Group Proceedings were made available in Scotland in July 2020 following the enactment of the Civil Litigation (Expenses and Group Proceedings) (Scotland) Act 2018. Group Proceedings are broadly equivalent to “class actions” in other jurisdictions, whereby a group of claimants, with similar claims against the same defender, can jointly pursue their case in the Court of Session.
Until this framework was introduced, individuals in Scotland required to pursue claims separately, generally with one “lead” case being chosen to progress through the courts. Examples of this can be seen in the recent well publicised “mesh” and “hips” cases pursued against various medical and pharmaceutical companies.
This article looks at the procedure involved in Group Proceedings and some of the claims which have used the procedure thus far.
The rules for Group Proceedings can be found in chapter 26A of the Rules of the Court of Session. Group Proceedings have their own specific rules, but the procedure is largely similar to that of Commercial Actions in the Court of Session.
The way in which claimants can join a group action in Scotland is on an ‘opt in’ basis. Therefore, those with a claim must actively put themselves forward to join the proceedings. Pursuer law firms generally use internet, radio and televisions advertisements to encourage potential claimants to join.
Group Proceedings may be brought by two or more claimants, led by a “Representative Party” who will act as the leader of the claimant group.
Two applications require to be made to the Court of Session at the outset of the case. Firstly, the claimant group must seek appointment of the Representative Party. Secondly, they must seek the Court’s permission for the claim to proceed as Group Proceedings.
In considering whether to appoint the Representative Party, the Court must consider whether the person put forward is a “suitable person”. In doing so, the Court must take into account the following points:
- The special abilities and relevant expertise of the applicant;
- The applicant’s own interest in the proceedings;
- Whether there would be any potential benefit to the applicant, financial or otherwise, should the application be authorised;
- Confirmation that the applicant is independent from the Defender;
- Demonstration that the applicant would act fairly and adequately in the interests of the group members and that the applicant’s own interests do not conflict with those of the group whom the applicant seeks to represent; and
- The demonstration of sufficient competence by the applicant to litigate the claims properly.
Permission for the claim to be brought as Group Proceedings may be sought alongside the application for appointment of the Representative Party or after this. Along with the application, the claimants must provide the Summons and a register listing all of the group members. This application is then served on the Defender who will have the opportunity to oppose the application.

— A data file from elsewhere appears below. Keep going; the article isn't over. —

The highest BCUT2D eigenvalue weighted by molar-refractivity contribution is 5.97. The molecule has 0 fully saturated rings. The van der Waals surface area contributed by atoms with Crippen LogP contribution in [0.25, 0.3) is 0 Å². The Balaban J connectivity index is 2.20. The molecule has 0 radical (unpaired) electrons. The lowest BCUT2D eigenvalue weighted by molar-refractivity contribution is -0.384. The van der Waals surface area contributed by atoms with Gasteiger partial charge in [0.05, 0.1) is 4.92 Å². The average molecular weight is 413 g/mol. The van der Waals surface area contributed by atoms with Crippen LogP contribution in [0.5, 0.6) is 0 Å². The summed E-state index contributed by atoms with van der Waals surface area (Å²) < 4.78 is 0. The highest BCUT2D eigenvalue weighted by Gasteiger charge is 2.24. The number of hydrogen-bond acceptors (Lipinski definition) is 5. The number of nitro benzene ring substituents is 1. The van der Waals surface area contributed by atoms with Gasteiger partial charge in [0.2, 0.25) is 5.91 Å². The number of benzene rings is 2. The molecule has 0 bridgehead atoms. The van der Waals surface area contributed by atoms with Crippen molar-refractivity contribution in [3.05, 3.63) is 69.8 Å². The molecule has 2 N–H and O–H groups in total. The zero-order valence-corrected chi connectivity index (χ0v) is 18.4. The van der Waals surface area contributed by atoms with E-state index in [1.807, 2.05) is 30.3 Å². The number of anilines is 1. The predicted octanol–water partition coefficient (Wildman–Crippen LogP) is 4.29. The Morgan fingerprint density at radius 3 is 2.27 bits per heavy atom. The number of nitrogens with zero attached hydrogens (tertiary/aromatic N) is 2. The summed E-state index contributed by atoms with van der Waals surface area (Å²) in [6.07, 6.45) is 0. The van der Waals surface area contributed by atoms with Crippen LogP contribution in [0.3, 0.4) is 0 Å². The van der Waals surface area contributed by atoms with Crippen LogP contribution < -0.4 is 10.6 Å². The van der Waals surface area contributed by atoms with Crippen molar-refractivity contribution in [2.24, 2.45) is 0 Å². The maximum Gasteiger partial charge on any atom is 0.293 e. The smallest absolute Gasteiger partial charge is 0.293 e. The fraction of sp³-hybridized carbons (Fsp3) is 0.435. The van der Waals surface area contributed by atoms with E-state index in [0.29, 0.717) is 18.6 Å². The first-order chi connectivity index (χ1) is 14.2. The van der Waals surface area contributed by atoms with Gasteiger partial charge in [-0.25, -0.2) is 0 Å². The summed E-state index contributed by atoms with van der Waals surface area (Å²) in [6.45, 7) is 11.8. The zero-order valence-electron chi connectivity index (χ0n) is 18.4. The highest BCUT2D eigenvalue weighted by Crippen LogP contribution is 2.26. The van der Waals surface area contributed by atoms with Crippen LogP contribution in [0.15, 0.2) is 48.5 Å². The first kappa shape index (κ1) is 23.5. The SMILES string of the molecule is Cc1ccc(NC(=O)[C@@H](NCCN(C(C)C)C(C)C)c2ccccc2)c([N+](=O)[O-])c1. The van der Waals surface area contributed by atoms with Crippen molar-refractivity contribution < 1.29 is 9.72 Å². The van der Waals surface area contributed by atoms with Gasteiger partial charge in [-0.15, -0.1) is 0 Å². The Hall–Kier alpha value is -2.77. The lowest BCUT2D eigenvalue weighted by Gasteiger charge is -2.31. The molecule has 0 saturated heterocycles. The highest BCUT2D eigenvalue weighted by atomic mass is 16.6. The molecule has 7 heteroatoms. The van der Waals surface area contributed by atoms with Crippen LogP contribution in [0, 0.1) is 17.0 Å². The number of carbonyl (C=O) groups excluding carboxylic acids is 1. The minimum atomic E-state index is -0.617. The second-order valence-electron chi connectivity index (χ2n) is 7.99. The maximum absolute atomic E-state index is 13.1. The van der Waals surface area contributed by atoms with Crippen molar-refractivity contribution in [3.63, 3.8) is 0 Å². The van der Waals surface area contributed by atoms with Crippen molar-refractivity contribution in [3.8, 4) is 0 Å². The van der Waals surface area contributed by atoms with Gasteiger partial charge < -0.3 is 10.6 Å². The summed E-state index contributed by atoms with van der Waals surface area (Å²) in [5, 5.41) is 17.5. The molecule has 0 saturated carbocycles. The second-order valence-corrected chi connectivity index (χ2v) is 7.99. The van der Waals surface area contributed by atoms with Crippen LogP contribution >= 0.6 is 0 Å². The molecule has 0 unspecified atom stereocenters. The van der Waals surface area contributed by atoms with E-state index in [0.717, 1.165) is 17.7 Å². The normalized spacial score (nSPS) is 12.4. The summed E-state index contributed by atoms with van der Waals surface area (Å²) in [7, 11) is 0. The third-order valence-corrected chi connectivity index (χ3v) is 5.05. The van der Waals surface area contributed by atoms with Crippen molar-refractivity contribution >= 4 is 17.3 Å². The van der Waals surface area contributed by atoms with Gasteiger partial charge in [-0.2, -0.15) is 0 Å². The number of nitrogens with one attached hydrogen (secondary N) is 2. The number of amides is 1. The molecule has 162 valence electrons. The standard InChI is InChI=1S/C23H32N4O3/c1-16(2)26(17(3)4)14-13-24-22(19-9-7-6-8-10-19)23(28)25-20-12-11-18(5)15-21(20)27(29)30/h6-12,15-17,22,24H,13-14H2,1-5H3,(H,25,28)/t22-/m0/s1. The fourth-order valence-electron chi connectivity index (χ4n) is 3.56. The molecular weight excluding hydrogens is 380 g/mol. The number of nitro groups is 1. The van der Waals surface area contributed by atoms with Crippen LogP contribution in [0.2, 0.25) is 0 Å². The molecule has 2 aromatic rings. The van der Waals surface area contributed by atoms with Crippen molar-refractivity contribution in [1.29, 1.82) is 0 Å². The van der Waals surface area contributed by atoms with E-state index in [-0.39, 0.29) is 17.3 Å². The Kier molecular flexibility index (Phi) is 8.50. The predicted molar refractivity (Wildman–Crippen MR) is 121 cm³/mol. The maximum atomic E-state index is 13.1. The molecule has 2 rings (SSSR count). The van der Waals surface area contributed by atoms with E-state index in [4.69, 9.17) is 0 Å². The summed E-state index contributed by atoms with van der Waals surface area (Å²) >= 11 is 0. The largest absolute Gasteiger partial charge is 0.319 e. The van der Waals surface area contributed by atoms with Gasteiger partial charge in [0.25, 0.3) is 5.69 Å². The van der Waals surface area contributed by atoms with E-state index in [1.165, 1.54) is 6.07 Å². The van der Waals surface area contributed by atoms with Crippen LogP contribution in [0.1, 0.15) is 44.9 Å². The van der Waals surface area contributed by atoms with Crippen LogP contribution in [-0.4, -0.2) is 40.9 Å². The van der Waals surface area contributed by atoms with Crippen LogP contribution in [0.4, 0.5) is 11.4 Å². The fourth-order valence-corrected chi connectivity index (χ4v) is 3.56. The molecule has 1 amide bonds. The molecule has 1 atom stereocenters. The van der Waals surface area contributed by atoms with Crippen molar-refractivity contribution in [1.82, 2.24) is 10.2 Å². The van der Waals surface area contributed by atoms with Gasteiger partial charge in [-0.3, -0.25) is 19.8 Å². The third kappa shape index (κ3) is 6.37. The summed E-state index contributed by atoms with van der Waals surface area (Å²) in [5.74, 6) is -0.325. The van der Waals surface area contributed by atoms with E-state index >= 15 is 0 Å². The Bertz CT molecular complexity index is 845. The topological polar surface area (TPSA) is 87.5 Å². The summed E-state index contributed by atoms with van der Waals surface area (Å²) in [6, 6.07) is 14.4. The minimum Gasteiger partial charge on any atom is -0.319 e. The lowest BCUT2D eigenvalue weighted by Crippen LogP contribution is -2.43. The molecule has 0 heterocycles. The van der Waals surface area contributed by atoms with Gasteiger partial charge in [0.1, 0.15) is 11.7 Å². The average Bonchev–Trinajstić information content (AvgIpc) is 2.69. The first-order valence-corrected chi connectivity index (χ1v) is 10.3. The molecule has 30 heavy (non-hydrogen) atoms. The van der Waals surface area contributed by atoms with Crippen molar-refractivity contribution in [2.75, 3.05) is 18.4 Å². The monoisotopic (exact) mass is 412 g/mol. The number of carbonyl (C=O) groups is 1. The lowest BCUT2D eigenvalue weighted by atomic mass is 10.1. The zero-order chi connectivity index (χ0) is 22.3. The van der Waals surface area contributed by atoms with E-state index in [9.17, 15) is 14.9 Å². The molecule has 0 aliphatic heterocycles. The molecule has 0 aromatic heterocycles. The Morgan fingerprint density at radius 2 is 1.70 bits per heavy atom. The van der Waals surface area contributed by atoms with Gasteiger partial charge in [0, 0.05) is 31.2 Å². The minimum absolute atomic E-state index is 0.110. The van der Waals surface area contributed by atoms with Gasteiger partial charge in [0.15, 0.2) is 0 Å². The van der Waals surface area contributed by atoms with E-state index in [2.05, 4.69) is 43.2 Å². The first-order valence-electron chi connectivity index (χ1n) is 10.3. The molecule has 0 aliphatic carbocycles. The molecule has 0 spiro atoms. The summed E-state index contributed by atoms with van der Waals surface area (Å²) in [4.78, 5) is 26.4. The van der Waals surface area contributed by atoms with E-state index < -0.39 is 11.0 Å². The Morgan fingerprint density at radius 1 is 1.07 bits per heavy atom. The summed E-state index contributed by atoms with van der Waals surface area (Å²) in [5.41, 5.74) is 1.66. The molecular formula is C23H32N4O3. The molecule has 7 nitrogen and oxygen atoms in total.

The main requirement for the court to consider is that the claims must raise similar or related issues in fact or law. The court must also consider if a group claim will be more efficient than separate claims and if there is a real prospect of success.
If these applications are granted, the Court will appoint a judge who will case manage the claim moving forward.
Since the legislation was introduced, several cases have been granted permission to proceed as Group Proceedings. The most notable of these in terms of procedure is the ongoing case of The James Finlay (Kenya) Limited Group Proceedings.
In this claim a group of over one thousand tea plantation workers in Kenya applied to the Court of Session in Scotland to bring Group Proceedings against their employer, James Finlay (Kenya) Limited, a company registered in Scotland. The claim is based upon the claimants having suffered musculoskeletal injuries and health problems allegedly resulting from poor working conditions.
In the initial stages of the case, the Court refused to allow the firm of solicitors acting for the claimant group to be appointed as the Representative Party. In coming to this decision, the Court noted its concern regarding a potential conflict of interest and the appearance of impropriety arising from the possibility that decisions made by a Representative Party in the proceedings would be influenced by their financial interest.
In May 2022, James Finlay appealed the decision granting permission for the case to be raised as Group Proceedings. They argued Kenyan workers are governed by Kenyan law and that bringing the case in Scotland violates Kenya’s constitution. The Inner House of the Court of Session refused the appeal.
VW Group NOx Emissions
Another well publicised group claim, both in Scotland and in various other jurisdictions, is that of the “NOx Emissions” claims again Volkswagen. It was alleged that Volkswagen installed devices in various models of diesel cars which produced false emission readings. Claims had already been litigated in the USA and England, with settlements being reached. The Scottish proceedings have also reportedly settled, in December 2022 for around £12 million. This demonstrates that, although each individual claimant may have a relatively small claim, the overall recovery can be very high.
An application was granted by the Court of Session in March 2022 for a claimant group to bring Group Proceedings against Celtic Football Club for alleged sexual abuse at the hands of the coaches when they were playing for Celtic Boys Club. The procedure remains ongoing with no substantive decision having been made by the Court as yet.
Although Group Proceedings in Scotland remain at an early stage, this is an area which can be expected to develop quickly in the coming years, with some complex and high profile claims already being litigated. We will continue to watch these developments with interest.
This article was co-written by Lydia Dunmore, Trainee Solicitor.